The Buccaneer S2B first flew in 1958 and went into service in 1962. A subsonic fighter, it was designed to be able to carry a nuclear bomb below radar coverage. It may be nearly 60 years old and has been retired for more than 20 years, but it still looks modern.
This one is sitting at England's Bruntingthorpe Aerodrome. It used to be a British Air Force base, but is now a private owned airport that is home to a sort of airplane graveyard. It's also home to some very long runways that host top speed runs and vehicle testing.
Today, the runways are being taken over by Prodrive and Subaru America, but it's not a rally car. Not close. This is what you'd call the ultimate road racing WRX STI. And it's been built to dominate the Isle of Man.
Every year, Subaru of America has a little fun with Mark Higgins and a WRX STI during the Isle of Man TT. For the last few years, a very lightly prepped STI with Higgins at the wheel has set new records for cars on the legendary lap of the Island. You may remember the time when our own Chris Cantle somehow managed to not ruin his pants when you've ever seen while driving the course. They're really going for it. Last year, Higgins did the lap in 19:15 at an average speed of 117 mph.
That's pretty fast, but Subaru thought they could go faster. Way faster. Motorcycle fast. So instead of running something off the shelf on the island, they decided to make something special for it. The Subaru WRX STI TT Attack is that car.
The body shell is a WRX, but the rest is vastly different. Under the hood is a 2.0 liter WRC engine producing 550 horsepower and 405 lb-ft of torque. That's linked to a sequential rally gearbox with new ratios. The interior is totally stripped out, just a digital dash, two seats, and a shift lever. It runs on slick tires. And out back there is a giant wing that'd be the envy of Subaru enthusiasts everywhere.
That wing also has a little trick: It's active. At the push of a button, the wing can stall, removing downforce from the rear of the car and increasing speed on long straights. That's because the goal is to make this thing fast enough to go around the Isle of Man as fast as a motorcycle.
Yeah. It's that crazy.
But today it's on the wide open runways of Bruntingthorpe for a shakedown test. The car is just black and white—no livery yet—which gives it the aura of a storm trooper's weekend racer. There's basically nothing to hit here, which is good, since I'll be driving the car.
Before this test, the car had only had one other proper test and was driven just a handful of times at it. That said, it was hitting top speeds near 175 on the long runways. It's fast.
I squeeze into the car. Literally squeeze, since the seat is fixed, the wheel isn't removable, and Mark Higgins doesn't have as much of an affinity for burritos as me. Higgins hops into the passenger seat and Prodrive's ace engineer Richard Thompson shows me the way around the controls. The sequential gearbox has one lever, pull back for up, push forward for down. Higgins prefers it.
"I always know where to go to shift, no matter where my hands are," he says. "Paddles can get confusing."
It's also a rather innovative gearbox. It's not a true sequential box, but rather an h-pattern unit with hydraulic actuators. Thompson says this setup is ideal because it still allows for random access, like immediate engagement of first after a spin which can save crucial seconds on a rally stage.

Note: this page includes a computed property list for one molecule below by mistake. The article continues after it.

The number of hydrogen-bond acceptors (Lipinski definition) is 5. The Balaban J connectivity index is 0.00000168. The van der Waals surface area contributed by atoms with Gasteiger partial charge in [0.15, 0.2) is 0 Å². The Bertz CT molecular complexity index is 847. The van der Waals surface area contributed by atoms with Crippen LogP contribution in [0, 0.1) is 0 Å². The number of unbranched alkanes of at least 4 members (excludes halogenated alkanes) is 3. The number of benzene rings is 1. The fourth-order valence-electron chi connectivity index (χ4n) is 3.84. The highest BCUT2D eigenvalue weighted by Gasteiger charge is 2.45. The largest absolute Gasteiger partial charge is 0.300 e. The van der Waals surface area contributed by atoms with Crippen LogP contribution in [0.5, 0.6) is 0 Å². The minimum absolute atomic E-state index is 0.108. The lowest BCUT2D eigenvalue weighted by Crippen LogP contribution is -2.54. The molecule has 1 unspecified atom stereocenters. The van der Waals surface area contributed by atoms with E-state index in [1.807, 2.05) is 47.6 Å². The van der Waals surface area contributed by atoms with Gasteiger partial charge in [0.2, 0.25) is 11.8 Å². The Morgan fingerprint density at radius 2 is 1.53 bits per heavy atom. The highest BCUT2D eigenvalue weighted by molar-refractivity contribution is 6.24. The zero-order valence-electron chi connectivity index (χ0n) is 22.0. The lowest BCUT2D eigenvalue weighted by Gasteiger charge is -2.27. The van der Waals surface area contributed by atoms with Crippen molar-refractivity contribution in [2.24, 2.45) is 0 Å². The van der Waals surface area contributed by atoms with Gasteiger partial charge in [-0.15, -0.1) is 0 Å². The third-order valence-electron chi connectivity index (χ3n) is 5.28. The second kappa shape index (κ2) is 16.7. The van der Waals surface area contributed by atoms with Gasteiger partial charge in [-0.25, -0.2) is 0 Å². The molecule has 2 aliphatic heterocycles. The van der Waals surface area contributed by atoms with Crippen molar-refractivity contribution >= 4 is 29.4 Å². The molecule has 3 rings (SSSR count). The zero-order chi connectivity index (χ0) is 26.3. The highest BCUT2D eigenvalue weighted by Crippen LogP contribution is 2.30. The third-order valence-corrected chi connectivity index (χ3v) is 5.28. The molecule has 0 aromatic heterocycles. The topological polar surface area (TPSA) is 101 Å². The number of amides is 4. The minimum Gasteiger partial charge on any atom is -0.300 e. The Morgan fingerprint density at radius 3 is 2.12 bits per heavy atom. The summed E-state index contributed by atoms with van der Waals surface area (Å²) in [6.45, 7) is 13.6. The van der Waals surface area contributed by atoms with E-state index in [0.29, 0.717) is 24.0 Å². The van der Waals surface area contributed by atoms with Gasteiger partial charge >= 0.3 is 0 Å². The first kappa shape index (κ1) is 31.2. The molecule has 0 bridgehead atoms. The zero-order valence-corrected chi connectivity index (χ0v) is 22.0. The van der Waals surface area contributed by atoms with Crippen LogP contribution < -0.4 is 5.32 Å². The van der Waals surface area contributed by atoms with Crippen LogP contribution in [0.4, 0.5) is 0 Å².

Thompson tells me to let it heat up, and once it's warm, Higgins selects first gear on the center console and tells me we're good to go. There's some apprehension about the racing clutch, but it ends up being very easy and forgiving, and then we're on our way.
As we pull onto the track, I start getting used to the car and the track. I'm short shifting as we start out since I have no clue where we're going and I want to show Mark Higgins that I care about his baby. But when I put it into fifth, it suddenly bounces out of gear. And then we hear a substantial clunk. And then we could smell burning. Burning never smells good. I stop the car and we both climb out.
A short jog back to where we heard the clunk reveals what happened: Fifth gear split in half and fired out of the gearbox. Instead of taking laps in the car, we ride back to the paddock in a Vauxhall Astra. Day over.
David Lapworth and Richard Taylor, both of Subaru WRC fame, meet us when we return. They're convinced it's a technical failure. I'm convinced I somehow ruined their lovely car.
The next day at Prodrive, Richard Thompson tells me that it wasn't my fault. New ratios were made for gears four, five, and six that were of a different design than the rally ratios in first through third. They had wider teeth for strength, but the inner portion was narrower. That's what failed, shattering the gear in half and leaving a hole that appears to be a small meteor strike in the side of the gearbox casing.
"That's why you test," Richard Taylor says. "Better to happen now than at the Isle of Man. Maybe not better for you!"
But he was right. It's always better to have this happen in a test. And that's because they have high goals for the car at the Isle of Man. They believe it can hit 180 mph where the old car could top out at 166 mph and get to that speed quicker. It'll be faster in the corners since it has slicks and real downforce. The idea is that it can go around the course in the same time as a motorcycle, which means something like a 130 mph average. Even from my short drive, I know this car is capable of that sort of time.
After this test the car went to the Isle of Man and to Bicester for two more shakedowns, where it performed flawlessly. The fix to the gearing worked and they're ready to run at the Isle of Man.
Subaru will be gunning for the record next week.